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NFL, Patriots, Ted Wells Issue Statements on Deflategate

Adam Wells@adamwells1985Featured ColumnistJanuary 23, 2015

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The NFL, the New England Patriots and Ted Wells have all issued statements as the league continues to investigate the cause of the Deflategate controversy.

Continue for updates.


Ted Wells Issues Statement

Monday, Jan. 26

Lawyer Ted Wells, who has been hired by the NFL to investigate if the Patriots knowingly used deflated balls in the AFC Championship game victory over Indianapolis, issued a statement today via Gary Myers of the New York Daily News:


NFL, Patriots Issue Statements

Friday, Jan. 23

While the exact details of what happened with the New England Patriots and the deflated balls used in the AFC Championship Game remain unclear, the Patriots and NFL have issued statements on the investigation into the controversy. 

Starting with the NFL, the statement from the communications website is a by-the-numbers account of what's been happening since the AFC Championship Game:

Our office has been conducting an investigation as to whether the footballs used in last Sunday’s AFC Championship Game complied with the specifications that are set forth in the playing rules. The investigation began based on information that suggested that the game balls used by the New England Patriots were not properly inflated to levels required by the playing rules, specifically Playing Rule 2, Section 1, which requires that the ball be inflated to between 12.5 and 13.5 pounds per square inch. Prior to the game, the game officials inspect the footballs to be used by each team and confirm that this standard is satisfied, which was done before last Sunday’s game.

Doug Kyed of NESN.com released a statement from the Patriots and owner Robert Kraft that goes through the process of how the investigation started and what's happened in the days since it was first brought to their attention:

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On Monday, I received a letter from the league office informing me that they would be conducting an investigation into the air pressure of the game balls. Immediately after receiving the letter, I instructed our staff to be completely cooperative and transparent with the league’s investigators. During the three days they were here, we provided access to every full- and part-time employee the league’s representatives requested to speak with and produced every communication device that they requested to search. It is an ongoing process that the league and our team are taking very seriously.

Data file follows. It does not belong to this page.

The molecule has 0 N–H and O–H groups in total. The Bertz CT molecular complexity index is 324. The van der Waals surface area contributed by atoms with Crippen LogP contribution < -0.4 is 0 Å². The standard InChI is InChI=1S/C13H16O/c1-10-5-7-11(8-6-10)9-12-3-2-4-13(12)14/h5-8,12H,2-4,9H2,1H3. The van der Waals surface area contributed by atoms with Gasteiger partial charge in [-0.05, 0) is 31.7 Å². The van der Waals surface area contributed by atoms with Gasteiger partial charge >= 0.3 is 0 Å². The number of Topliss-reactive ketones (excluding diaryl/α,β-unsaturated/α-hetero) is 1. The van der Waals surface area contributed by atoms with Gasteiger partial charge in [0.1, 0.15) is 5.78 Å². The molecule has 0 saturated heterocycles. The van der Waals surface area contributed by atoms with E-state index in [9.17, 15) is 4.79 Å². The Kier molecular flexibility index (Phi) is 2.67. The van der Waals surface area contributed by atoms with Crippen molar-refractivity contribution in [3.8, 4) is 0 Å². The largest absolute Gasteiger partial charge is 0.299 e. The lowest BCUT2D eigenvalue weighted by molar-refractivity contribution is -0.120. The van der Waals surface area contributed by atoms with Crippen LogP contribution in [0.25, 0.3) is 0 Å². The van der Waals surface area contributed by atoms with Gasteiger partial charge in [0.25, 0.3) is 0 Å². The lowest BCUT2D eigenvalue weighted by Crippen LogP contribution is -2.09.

I very much support the league’s desire to conduct a complete investigation and welcome the appointment of Ted Wells to lead the process. Competitive balance and the integrity of the game are the foundation of what makes our league so special and I have the utmost respect for those principles. Our organization will continue to cooperate throughout the league’s investigation. Meanwhile, our players, coaches and staff will continue to focus on our preparations for Super Bowl XLIX and the many challenges we face as we prepare for the Seattle Seahawks.

It's uncertain at this time what the potential punishment for the Patriots would be if they are found guilty of manipulating the footballs. It's also not clear what the NFL's timetable for issuing a punishment will be, though something would likely have to happen soon if it involves the Super Bowl. 

NFL Executive Vice President of Football Operations Troy Vincent said during a January 20 interview on PFT Live, via Mike Florio of ProFootballTalk.com, that the investigation would hopefully be wrapped up "in the next two or three days."

When the Spygate incident happened in 2007, the NFL fined head coach Bill Belichick $500,000 and the Patriots $250,000, and it stripped the team of a draft pick. Because of that past incident, the NFL may look to come down even harder on the franchise. 

Adam Lefkoe and Shalise Manza Young of The Boston Globe discuss reaction to Deflategate in the video below:

The Patriots are certainly no strangers to controversy, yet they are one of the few franchises in all of sports that seem to rally when everyone is against them. There is still going to be a lot of discussion about this topic with Super Bowl Media Day on January 27, so don't expect Deflategate to go away any time soon.

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